The Kaiser of Germany, who was the King of Prussia, could be the main reason why Germany was conceived as an authoritarian monarchy, due to the Kaiser having such a powerful constitutional position that no-one could challenge him. Kaiser Wilhelm II was not elected as Emperor of Germany but was automatically selected which instantly shows signs of an authoritarian state, rather than a democratic one. On top of this Wilhelm II had the power to appoint to and dismiss the Chancellor; which he exercised 5 times including on Bismark (1890) and Bulow (1909) these did show signs of power from the Kaiser but also a weakness in the structure of Germany as the Kaiser was not able to choose a Chancellor that would provide leadership and loyalty to him. The Kaiser was also given the power direct Germany’s foreign policy and command all armed forces in peace and war which does show incredible amounts of dictatorship like qualities. However, it could be argued that because Germany was so widespread with many class divisions it was almost an impossible task for Kaiser Wilhelm to please everyone causing groups like the ‘middelstand’ to join
The involvement of the German Army and other military groups in Weimar politics served to strengthen the Republic in the early years but later lead to its downfall. In 1918 the Ebert-Groener Pact was signed, ultimately giving the moderate-left side of Weimar politics (also known as the Socialist Democrats Party) the support of the traditionally right army in response to fears the extreme left might take power. This served a dual purpose in that it both maintained the power of the army in German politics and it also strengthened the position of the Weimar Republic in the eyes of the citizens, who still respected the army. Despite the Ebert-Groener Pact, in late 1918 Defence Minister Noske created the Freikorps, a paramilitary force of former soldiers and volunteers, which allowed for these small militant groups to be satisfied with their power – hence strengthening support for the new Reichstag – but later proved to create political instability through the Freikorps’ uncontrolled violence, which ultimately damaged the public perceptions of the Weimar Government. During the late 1920s, the involvement of the Sturm-Abteilung (SA) in the politics of the Nazi Party initially furthered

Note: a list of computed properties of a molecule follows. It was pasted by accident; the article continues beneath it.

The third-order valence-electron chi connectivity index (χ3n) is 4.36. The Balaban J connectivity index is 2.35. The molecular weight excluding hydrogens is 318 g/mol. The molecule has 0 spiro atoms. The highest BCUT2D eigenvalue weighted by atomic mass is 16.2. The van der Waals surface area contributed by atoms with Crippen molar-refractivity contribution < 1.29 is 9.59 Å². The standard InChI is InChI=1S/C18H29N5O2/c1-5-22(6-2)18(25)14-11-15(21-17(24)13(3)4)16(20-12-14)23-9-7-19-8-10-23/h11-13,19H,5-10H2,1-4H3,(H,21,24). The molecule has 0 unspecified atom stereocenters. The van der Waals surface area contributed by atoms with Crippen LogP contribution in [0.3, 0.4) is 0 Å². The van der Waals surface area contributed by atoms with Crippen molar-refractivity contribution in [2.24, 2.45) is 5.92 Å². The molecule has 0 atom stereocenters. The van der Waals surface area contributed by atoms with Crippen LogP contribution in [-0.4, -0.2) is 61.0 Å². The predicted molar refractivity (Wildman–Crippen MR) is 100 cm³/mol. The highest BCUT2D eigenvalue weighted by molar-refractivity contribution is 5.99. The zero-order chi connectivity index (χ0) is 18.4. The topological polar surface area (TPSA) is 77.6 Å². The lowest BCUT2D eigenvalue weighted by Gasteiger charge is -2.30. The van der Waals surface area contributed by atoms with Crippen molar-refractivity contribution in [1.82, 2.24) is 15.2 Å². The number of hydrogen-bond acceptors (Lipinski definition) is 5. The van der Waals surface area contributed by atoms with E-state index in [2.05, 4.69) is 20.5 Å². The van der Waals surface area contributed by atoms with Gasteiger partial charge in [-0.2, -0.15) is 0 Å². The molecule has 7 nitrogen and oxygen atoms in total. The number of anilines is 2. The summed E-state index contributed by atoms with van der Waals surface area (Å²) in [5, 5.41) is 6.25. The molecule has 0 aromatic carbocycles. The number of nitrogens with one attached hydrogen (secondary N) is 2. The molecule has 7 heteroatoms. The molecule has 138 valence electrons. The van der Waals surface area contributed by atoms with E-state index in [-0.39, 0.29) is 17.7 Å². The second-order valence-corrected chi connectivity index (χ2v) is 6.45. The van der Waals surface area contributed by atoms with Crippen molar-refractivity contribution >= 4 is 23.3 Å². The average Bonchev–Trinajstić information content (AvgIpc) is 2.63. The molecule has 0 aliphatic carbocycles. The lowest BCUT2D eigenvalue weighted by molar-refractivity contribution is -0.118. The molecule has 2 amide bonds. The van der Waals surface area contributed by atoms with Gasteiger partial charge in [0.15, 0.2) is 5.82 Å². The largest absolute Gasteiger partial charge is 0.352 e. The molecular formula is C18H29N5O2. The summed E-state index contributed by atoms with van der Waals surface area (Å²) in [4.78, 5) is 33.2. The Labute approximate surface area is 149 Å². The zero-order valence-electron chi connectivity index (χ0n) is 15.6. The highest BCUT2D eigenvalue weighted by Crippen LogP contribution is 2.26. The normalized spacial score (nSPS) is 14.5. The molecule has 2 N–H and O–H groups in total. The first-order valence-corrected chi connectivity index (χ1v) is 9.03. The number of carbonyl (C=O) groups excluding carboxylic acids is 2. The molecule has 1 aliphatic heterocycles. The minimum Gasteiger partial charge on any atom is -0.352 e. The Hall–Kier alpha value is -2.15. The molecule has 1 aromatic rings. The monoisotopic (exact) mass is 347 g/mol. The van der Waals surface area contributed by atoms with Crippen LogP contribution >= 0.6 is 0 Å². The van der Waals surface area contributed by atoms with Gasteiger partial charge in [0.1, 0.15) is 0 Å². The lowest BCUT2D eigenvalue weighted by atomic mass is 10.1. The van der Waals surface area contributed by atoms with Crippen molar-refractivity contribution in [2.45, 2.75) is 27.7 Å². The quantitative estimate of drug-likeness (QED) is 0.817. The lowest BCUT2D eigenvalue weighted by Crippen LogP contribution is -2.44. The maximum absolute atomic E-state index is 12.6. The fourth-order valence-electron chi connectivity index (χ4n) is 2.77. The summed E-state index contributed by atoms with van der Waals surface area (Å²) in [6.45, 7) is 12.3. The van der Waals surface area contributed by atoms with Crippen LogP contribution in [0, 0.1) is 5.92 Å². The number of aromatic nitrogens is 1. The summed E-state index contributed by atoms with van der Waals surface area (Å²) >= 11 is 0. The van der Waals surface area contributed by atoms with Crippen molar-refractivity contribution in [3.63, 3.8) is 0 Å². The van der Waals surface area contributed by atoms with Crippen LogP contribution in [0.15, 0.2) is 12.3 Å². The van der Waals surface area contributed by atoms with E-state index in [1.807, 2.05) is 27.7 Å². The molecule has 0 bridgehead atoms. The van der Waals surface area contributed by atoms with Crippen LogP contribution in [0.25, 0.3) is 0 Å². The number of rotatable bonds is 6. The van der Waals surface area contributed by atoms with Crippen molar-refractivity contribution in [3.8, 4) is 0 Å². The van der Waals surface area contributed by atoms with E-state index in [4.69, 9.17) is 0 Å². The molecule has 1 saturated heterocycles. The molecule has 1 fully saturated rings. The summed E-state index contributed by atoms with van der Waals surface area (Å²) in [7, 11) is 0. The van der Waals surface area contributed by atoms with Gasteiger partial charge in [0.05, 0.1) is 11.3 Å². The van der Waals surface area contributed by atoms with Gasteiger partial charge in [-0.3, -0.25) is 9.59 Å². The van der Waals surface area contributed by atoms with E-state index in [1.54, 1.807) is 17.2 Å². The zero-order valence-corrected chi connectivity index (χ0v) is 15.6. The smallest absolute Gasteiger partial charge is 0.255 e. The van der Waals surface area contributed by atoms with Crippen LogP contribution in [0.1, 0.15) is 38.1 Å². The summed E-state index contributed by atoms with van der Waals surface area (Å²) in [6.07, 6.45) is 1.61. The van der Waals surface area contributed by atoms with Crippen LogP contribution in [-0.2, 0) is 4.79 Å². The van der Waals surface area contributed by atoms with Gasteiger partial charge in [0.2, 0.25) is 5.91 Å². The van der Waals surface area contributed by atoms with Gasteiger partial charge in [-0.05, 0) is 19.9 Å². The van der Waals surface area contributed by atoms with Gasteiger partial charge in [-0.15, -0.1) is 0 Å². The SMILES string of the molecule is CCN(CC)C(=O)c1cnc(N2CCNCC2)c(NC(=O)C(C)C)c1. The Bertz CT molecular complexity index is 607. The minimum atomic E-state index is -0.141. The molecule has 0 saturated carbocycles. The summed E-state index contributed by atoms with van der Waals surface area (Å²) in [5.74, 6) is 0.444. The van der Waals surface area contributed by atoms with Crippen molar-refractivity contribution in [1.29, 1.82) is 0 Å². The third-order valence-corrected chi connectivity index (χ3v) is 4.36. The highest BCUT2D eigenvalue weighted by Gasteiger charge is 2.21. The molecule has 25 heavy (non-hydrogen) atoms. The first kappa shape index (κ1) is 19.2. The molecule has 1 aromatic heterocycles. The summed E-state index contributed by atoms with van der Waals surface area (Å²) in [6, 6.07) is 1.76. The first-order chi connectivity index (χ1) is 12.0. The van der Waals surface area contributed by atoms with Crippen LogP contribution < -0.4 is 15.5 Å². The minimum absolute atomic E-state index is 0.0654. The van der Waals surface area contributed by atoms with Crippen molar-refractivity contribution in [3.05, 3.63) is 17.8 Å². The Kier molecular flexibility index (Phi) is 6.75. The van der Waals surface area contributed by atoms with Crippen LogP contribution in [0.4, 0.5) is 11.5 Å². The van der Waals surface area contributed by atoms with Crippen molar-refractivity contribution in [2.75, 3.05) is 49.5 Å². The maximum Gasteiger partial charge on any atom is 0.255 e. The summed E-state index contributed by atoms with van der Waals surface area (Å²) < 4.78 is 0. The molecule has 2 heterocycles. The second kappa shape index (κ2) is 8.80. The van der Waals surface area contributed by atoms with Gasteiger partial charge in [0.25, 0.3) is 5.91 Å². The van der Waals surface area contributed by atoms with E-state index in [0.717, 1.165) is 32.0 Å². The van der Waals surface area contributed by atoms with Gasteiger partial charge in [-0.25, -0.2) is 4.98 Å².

This tension can be recognised in the Moroccan Crisis in the years 1905 – 06 were Germany’s movements towards expanding were blocked by the Act of Algeciras. With the Germans only allies, Austria-Hungary, they were feeling encircled by the other great powers in the triple entente. Similarly to Geiss, Mombauer argues that this “blueprint for world power” was an expression of the Germans “striving for European hegemony”. European power meant having the power to take control of the other European powers, which they put pressure on by a naval bill in 1900 and 1906 which increased the navy by building 38 battleships
As the first attempt of a multinational peace process, nothing is truly accomplished until Napoleon’s Hundred Days following his bold escape from Elba. With the potential strength France is capable is attaining being realized, more action is being prioritized towards the weakening, and containment of France. Meanwhile, monarchs regain power to the throne after Napoleon’s previous harsh destruction of their presence. Eventually, the Concert of Europe is assembled between Alexander I of Russia, Francis I of Austria, and Frederick William III, which intended to suppress any revolution that may occur. Rather than having success as did in the Congress of Vienna, the Treaty of Versailles fails to bring any peaceful characteristics to Europe.
France longed to avenge its defeat in Franco-Prussian War, Bismarck signed treaties with other powered thinking they wouldn’t attack Germany alone. Emerged to triple alliance with Italy and Austria-Hungary. In 1914, Germany, Austria-Hungary fought on same side- became known as central powers. Rival bloc took shape when France and Russia formed alliance by signing an entente (nonbinding agreement to follow common policies led to close military and diplomatic ties). Britain signed similar agreement with Russia.